Ramsey: Most of the shoots I’ve done with women, I always tell them to wear what they want, to do their own makeup, because I just want whoever I’m photographing to be as comfortable as they possibly can.

Sam: It resonates with your photos—you’re capturing the model being themselves.

Ramsey: How do you select models you want to work with?

Sam: My eyes gravitate to a certain beauty. Everyone in my eyes is beautiful in their own way, and they have special features that bring out a uniqueness in them. I think I can spot that really quickly. That’s how I know I want to work with them. It’s immediate. Because a woman’s confidence in itself is beautiful. When I see that, it makes me confident, too, and together we can create magic.

Ramsey: For me, I feel way more comfortable shooting men. I get really nervous with girls and maybe that’s because you’re openly gay—whoever you’re shooting knows that. I think that for the most part I’m open too, but I’m also very private. I never like to associate me with my work. I like to enforce whatever the models are doing, whatever makes them feel comfortable will make me feel comfortable. Because the whole time I feel like I’m exploding in my head. Afterwards when I see the film, I’m often impressed, like, “Wow, that worked!” But the whole time during the shoot, I’m on edge. Like, super on edge.

Sam: That’s so different with me. When I’m with a model and posing them in these awkward positions, and they’re like, “What are we doing, Sam?” I’m like, “Just trust me, like, the pictures will come out good. Just do this awkward pose, or like put your hand where I tell you and do this.”

Ramsey: With most of my photoshoots, I just want it to look like we were just hanging out.

Sam: And that’s the flow of your photos.

Ramsey: Did you ever feel like you needed to move from Hawai‘i to pursue photography? You came from Maui to O‘ahu.

Sam: Right, which is already kind of an eye-opener for someone who lives on such a quote-unquote country island. I did shoot on Maui for about four years. It’s different, it’s a slower pace, and I felt somewhat limited there. In Honolulu it’s so much faster, and I feel like I can establish myself more. But I still get comments like, “Oh, you should move to LA or New York.” But that’s not my scene—it’s just not me. It would be such a cool opportunity, but I feel like I wouldn’t enjoy it as much as I do when I’m at the beach. I love our natural environment, which reflects in my work. Plus, what you can do in New York, I feel like can be achieved here where we already have such a diverse group of makeup artists and models.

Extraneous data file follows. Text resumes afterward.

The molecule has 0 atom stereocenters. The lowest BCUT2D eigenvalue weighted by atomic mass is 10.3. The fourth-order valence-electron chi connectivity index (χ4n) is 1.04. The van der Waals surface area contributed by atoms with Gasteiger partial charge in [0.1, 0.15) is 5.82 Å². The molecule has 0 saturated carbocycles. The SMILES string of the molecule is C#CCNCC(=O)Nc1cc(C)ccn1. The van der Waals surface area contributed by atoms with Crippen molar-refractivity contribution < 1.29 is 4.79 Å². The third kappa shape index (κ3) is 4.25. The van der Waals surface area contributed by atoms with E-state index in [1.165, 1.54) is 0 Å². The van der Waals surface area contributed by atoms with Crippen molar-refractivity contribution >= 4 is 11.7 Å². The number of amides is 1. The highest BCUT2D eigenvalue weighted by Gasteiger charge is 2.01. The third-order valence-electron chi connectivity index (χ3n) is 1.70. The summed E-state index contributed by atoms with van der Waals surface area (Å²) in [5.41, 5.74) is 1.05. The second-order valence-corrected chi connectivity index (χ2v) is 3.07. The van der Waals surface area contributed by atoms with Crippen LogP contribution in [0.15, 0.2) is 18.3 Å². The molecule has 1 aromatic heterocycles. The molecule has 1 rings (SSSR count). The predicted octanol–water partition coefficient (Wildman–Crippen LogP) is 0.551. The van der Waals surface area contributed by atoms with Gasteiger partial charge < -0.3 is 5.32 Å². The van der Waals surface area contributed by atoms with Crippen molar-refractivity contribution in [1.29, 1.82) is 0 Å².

Ramsey: That attitude is good. It’s kind of crazy to me that when it comes to wanting to do big shoots in Hawai‘i, it’ll still be outsourced. They’ll bring all these people from the mainland to do what creatives who are here can also do.

Sam: That bums me out. Tell me about other projects you’re working on, something that’s just for you.

Ramsey: I went to Maui with my partner, she’s also a photographer. And I’ve never dated another photographer. It’s interesting how different our styles are. My film on that trip ended up being, like, me taking a photo of her while she’s taking a photo of something else. It really got me thinking about how I love the way she sees things that I can’t see.

When it comes to nature especially, she just has this crazy eye for it. It’s funny because our pictures are in the same places, but such a heavier feeling and different, you know? All my rolls from that trip are mainly of her, and all her rolls are of just like an up-close flower or these mailboxes or just like, things, these different worlds. I was like, “Wow, I’m surrounded by this, but all I saw was just her.”

I enjoy shooting with her because she gives me a better perception of different things. I want to get better at shooting nature. I feel like any person you date has their own type of creativity, but in terms of the same field of creativity, I’ve definitely met my match.

Sam: It must be nice to share film costs! (Laughs)

Ramsey: Yeah, it’s fun! Sometimes when we go out, we both have our cameras, and it’s this feeling of “OK, cool, you’re going to capture something and I’m going to capture something.”

Sam: Aw, I want to do that now. I want to give my girlfriend a film camera and be, like, “Go shoot stuff.” Just to see her perspective.